Thursday, 22 March 2018

Review: A Wrinkle in Time by Madeleine L'Engle

I'm going to start this review with a confession. When I was thirteen, almost fourteen, I got ditched by a girl that I had been friendly with for some time. I was rather hurt about this and got my revenge in a rather strange (and mean) way. Her favourite book was A Wrinkle in Time. Now, at that time, this book was out of print in Australia, and ordering books online wasn't really a thing, so the only copy that my (former) friend had access to was at the local public library. I took great delight in borrow the single copy and keeping it for as long as I could without incurring a fine, or sometimes, I'd find it on the library shelves and go and hide it somewhere else in the library. Over the course of a few months I put it with the dog books, in the knitting section among the small range of VHS tapes and well ... you get the idea, until I eventually got bored with it and moved on. The only problem with this nasty little scheme of mine (apart from the fact that it prevented everyone else from reading the book too,) was that I never actually bothered to read it. In fact, I hadn't even thought about this book in years, until I learned that Disney had made it into a film and I discovered a movie-tie in edition for sale at QBD. (And no, I was not tempted to buy all the copies.) Anyway, I decided to buy a copy and discover for myself what the big deal was about this book.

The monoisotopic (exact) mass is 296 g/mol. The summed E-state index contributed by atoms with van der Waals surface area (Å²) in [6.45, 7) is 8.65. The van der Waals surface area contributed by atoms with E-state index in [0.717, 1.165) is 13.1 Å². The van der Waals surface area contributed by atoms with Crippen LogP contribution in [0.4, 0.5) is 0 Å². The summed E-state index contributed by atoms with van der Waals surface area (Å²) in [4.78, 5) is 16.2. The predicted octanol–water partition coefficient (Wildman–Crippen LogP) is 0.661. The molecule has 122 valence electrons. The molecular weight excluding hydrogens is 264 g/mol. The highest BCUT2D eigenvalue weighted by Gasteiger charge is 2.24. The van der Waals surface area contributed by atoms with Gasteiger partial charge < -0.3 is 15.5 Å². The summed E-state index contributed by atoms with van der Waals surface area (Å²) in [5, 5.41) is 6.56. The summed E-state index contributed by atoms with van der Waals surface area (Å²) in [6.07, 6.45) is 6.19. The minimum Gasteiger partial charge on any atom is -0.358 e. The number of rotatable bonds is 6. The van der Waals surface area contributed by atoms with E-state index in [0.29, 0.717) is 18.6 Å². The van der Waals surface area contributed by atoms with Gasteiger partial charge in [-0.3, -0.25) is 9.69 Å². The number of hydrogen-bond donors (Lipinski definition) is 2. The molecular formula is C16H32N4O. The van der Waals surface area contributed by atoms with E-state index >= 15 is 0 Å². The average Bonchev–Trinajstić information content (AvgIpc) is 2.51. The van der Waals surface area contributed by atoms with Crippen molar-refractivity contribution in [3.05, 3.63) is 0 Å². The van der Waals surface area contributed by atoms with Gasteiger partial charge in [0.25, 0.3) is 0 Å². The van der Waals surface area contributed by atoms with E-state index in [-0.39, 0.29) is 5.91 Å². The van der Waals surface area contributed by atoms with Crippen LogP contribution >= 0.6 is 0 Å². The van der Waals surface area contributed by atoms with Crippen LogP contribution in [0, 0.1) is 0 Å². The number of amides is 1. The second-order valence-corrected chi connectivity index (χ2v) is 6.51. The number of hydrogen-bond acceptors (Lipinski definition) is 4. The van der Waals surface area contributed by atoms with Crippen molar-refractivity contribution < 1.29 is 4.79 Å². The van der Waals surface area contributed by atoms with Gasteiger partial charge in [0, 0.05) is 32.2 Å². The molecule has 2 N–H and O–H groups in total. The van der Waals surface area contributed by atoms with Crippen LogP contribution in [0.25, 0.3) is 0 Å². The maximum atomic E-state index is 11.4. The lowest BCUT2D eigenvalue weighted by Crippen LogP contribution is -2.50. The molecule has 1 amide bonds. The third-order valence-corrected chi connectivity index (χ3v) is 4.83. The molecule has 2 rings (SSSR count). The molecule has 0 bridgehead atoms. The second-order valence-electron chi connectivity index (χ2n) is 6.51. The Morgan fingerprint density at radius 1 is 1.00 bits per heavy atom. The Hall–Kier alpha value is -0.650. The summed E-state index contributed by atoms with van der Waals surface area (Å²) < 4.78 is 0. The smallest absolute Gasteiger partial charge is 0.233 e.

And, well, it was okay. Cool. I probably would have got a lot more out of it when I was younger, but such is life. Anyway, the story revolves around Meg, an intelligent young women. Meg's parents are scientists, and her younger brothers are well liked around town. Meg and her youngest brother, Charles Wallace--an apparent child genius--are often considered stupid by those around them. Charles Wallace did not talk at all until he was about four and now only speaks to people that he likes. Meg on the other hand, takes little interest in school, is easily distracted, is often defiant and has trouble getting along with others her own age. Anyway, Meg's father has been missing for about a year, which is the subject of a lot of gossip for the local townspeople. Anyway, it turns out that Mr Murray been stuck on another planet. Three mysterious women give the family news of him before sending Meg, Charles Wallace and Calvin--an older boy who also feels as though he doesn't quite fit in--on a quest through a wrinkle in time to rescue Mr Murray. And it is Meg, the least gifted of the three, who might just be able to save them all ...

Undoubtably, this would be an exciting read for kids or for anyone who feels as though they don't quite fit in--what isn't said is quite interesting, as is my guesses about what the author may or may not have known about Autism and ADHD in 1962 and whether her writing was intended to be accurate portrayals of kids with these symptoms. (Charles Wallace is almost certainly somewhere on the spectrum, Meg may or may not be, but she also shows signs of ADHD.) It also raises the question--is it even fair for a reviewer to label the characters when the author does not do so? It also demonstrates the isolation that some kids who are smart, but who do not do well at school, feel in their everyday lives. 

Recommended.